Judges Should Decide Cases on the Law, Not Personal Views

COMMENTARY Courts

Judges Should Decide Cases on the Law, Not Personal Views

May 24th, 2019 3 min read
COMMENTARY BY
Thomas Jipping

Deputy Director, Center for Legal and Judicial Studies

Thomas is the Deputy Director of the Edwin Meese III Center for Legal and Judicial Studies and a Senior Legal Fellow.
This is why liberal senators and groups ask about nominees’ personal views, and even their religious views. Classen Rafael / EyeEm / Getty Images

Key Takeaways

A new script about judicial nominations is circulating among Senate Democrats and their left-wing grassroots and media allies.

The Left believes that judges decide cases based on their personal views.

Whether judges should have this much power, not their personal or religious views, should be the focus of debates over judicial nominees.

A new script about judicial nominations is circulating among Senate Democrats and their left-wing grassroots and media allies. They claim that President Trump is nominating, and Senate Republicans are confirming, judges in order to impose a political agenda defined by the personal views of his nominees. This argument rests on the very dangerous notion that judges decide cases based on their personal views and therefor only individuals holding certain personal views are acceptable for the federal bench.

Case in point: The coordinated attack on the nomination of Wendy Vitter to the U.S. District Court for the Eastern District of Louisiana. A letter from left-wing groups last year opposing the nomination quoted Vitter saying at a 2013 rally that Planned Parenthood “kill[s] over 150,000 females every year.” This was, the letter said, an “extreme” view that means Vitter cannot be a “fair and impartial arbiter of women’s health issues.”

On May 21, 2019, Senate majority whip Richard Durbin (D-Ill.) continued the mantra, claiming that Vitter “blamed Planned Parenthood for deaths” and said that “Planned Parenthood kills 150,000 women a year.”

Was Durbin suggesting that Planned Parenthood doesn’t cause deaths? Merriam Webster defines “abortion” as “the termination of a pregnancy after, accompanied by, resulting in, or closely followed by the death of the embryo or fetus.” The Free Dictionary defines it as “induced termination of a pregnancy with destruction of the embryo or fetus.” What part of this does Durbin not understand?

Let’s put aside Durbin’s subtle shift from what Vitter actually said (“females”) to what she didn’t say (“women”). Is he disputing that Planned Parenthood is responsible for aborting 150,000 females a year? According to its own annual reports, Planned Parenthood performs about 328,000 abortions per year. The National Center for Health Statistics says that 49 percent of babies born are female. Do the math.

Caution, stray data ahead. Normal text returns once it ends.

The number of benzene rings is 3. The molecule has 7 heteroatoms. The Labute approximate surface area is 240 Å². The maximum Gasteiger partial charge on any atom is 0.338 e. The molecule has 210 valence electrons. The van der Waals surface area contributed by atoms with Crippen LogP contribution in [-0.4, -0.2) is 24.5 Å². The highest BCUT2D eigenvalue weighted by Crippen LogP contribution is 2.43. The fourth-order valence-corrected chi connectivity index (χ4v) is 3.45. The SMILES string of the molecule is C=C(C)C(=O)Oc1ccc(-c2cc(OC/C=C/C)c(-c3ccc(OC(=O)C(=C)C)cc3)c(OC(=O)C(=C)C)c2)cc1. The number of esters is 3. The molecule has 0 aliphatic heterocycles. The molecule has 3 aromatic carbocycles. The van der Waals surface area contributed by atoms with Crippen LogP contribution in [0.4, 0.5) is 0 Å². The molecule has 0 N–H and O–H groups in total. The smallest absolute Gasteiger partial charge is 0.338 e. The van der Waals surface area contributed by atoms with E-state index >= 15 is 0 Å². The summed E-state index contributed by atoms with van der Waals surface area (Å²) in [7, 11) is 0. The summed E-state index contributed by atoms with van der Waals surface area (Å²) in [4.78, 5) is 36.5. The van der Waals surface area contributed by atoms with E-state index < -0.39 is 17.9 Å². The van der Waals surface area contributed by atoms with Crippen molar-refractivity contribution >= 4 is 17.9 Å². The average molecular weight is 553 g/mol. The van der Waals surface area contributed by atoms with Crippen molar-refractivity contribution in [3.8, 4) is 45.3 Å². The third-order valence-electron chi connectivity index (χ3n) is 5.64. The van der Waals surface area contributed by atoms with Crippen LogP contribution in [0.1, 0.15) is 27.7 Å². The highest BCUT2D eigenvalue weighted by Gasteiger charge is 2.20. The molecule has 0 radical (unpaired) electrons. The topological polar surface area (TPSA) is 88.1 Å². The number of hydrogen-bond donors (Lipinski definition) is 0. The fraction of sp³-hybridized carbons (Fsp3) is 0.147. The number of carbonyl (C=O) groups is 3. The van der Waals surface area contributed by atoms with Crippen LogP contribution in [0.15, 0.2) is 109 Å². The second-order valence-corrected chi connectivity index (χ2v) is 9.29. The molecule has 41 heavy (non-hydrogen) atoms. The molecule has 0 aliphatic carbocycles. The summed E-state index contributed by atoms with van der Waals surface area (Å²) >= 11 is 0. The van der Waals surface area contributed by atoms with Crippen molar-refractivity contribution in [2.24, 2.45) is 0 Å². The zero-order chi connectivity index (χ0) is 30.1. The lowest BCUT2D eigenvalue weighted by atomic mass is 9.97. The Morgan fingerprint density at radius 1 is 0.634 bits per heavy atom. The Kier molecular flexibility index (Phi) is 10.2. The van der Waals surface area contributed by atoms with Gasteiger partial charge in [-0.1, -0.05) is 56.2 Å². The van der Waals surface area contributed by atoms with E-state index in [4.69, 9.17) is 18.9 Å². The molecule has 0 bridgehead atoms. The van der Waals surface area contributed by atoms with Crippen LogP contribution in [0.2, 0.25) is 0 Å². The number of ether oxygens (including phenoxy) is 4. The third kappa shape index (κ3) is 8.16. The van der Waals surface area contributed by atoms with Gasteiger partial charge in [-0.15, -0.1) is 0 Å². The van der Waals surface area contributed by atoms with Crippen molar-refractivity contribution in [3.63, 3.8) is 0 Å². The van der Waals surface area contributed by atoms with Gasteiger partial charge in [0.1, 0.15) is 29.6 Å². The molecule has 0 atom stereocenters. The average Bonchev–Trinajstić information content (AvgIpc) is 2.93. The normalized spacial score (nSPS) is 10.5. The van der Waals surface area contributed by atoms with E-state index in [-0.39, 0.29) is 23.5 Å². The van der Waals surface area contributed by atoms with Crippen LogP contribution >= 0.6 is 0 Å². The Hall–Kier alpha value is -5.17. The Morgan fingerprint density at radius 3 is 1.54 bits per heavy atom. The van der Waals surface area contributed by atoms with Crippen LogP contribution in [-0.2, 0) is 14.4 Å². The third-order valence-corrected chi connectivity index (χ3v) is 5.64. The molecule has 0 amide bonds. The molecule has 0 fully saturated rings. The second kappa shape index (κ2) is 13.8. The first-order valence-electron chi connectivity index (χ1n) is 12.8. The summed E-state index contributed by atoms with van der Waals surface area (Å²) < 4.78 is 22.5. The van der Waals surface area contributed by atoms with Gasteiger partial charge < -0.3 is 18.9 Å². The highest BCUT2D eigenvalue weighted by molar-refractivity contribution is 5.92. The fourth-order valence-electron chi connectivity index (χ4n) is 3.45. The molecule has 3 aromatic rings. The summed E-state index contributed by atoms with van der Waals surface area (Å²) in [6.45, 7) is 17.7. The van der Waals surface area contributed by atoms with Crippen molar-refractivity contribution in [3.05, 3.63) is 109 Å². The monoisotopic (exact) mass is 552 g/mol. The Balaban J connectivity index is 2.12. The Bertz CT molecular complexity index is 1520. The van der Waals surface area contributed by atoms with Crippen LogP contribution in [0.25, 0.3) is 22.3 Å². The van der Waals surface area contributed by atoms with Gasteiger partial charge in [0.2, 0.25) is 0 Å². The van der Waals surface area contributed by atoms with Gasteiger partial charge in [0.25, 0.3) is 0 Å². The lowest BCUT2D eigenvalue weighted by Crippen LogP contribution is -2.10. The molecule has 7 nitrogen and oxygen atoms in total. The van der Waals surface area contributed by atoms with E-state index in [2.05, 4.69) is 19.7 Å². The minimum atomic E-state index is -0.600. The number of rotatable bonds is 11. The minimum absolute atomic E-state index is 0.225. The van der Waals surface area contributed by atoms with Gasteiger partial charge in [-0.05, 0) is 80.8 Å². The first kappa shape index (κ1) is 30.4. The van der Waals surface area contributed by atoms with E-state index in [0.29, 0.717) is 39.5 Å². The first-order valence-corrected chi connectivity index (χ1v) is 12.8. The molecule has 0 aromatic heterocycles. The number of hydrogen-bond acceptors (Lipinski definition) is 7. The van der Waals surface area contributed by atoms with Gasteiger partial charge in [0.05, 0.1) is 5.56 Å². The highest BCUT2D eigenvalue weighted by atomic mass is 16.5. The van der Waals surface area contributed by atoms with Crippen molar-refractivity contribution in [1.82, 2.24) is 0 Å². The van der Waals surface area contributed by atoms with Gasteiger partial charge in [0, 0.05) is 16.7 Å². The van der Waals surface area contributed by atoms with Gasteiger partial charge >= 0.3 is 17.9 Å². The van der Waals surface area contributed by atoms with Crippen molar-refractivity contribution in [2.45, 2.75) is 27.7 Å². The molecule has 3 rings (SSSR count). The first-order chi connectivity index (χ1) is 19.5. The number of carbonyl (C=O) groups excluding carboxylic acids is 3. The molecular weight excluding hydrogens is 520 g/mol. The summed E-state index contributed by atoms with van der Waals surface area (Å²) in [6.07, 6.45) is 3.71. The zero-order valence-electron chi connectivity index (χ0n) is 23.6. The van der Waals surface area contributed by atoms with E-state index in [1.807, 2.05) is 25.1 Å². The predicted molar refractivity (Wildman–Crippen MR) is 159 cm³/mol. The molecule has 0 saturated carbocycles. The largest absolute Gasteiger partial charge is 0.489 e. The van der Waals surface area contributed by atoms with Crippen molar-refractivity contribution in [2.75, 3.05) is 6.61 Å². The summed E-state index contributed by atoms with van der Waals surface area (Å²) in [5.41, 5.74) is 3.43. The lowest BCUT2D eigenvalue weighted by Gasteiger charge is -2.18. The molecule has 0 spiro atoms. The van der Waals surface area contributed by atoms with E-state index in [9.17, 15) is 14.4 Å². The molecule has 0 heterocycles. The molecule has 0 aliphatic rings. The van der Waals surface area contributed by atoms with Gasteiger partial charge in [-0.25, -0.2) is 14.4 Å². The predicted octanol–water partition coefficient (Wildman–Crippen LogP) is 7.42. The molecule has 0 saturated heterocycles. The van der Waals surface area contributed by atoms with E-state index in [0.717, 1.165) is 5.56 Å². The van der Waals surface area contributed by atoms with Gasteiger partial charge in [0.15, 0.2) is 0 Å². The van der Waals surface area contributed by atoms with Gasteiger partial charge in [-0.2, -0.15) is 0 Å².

Even worse (if that’s’ possible) is the real strategy behind these attacks. After all, what difference does it make what a nominee’s personal views are on this or that issue? Why would a Judiciary Committee member ask a nominee to the U.S. Court of Appeals whether she believes homosexuality is a sin? Why would another member criticize a district court nominee’s membership in a Catholic service organization? Why would the committee’s top Democrat tell an appeals court nominee that “the dogma lives loudly in you”?

Because the Left believes that judges decide cases based on their personal views. Remember when former Sen. Barack Obama (D-Ill.) opposed the nomination of Chief Justice John Roberts in 2005? He said that judges should decide cases based on their “deepest values,” “core concerns,” “broader perspective on how the world works,” and the “depth and breadth of their empathy.”

In their letter opposing Vitter, those left-wing groups characterized judges as the “arbiters” of “issues.” Well, if that’s what you believe judges do, and if you believe that judges should do their arbitration based their personal empathy, you would want to know about a nominee’s values, concerns, perspectives, and empathy. You would want to know another basis Obama identified for judicial decisions: “what is in the judge’s heart.”

This is why liberal senators and groups ask about nominees’ personal views, and even their religious views. And it is a radical rejection of how America’s founders designed our system of government in general, and the judiciary in particular. The notion that judges use their personal views rather than the law to decide cases is the opposite of, in the phrase found in the Massachusetts Constitution, “a government of laws, and not of men.” Whether judges should have this much power, not their personal or religious views, should be the focus of debates over judicial nominees.

This piece originally appeared in the National Review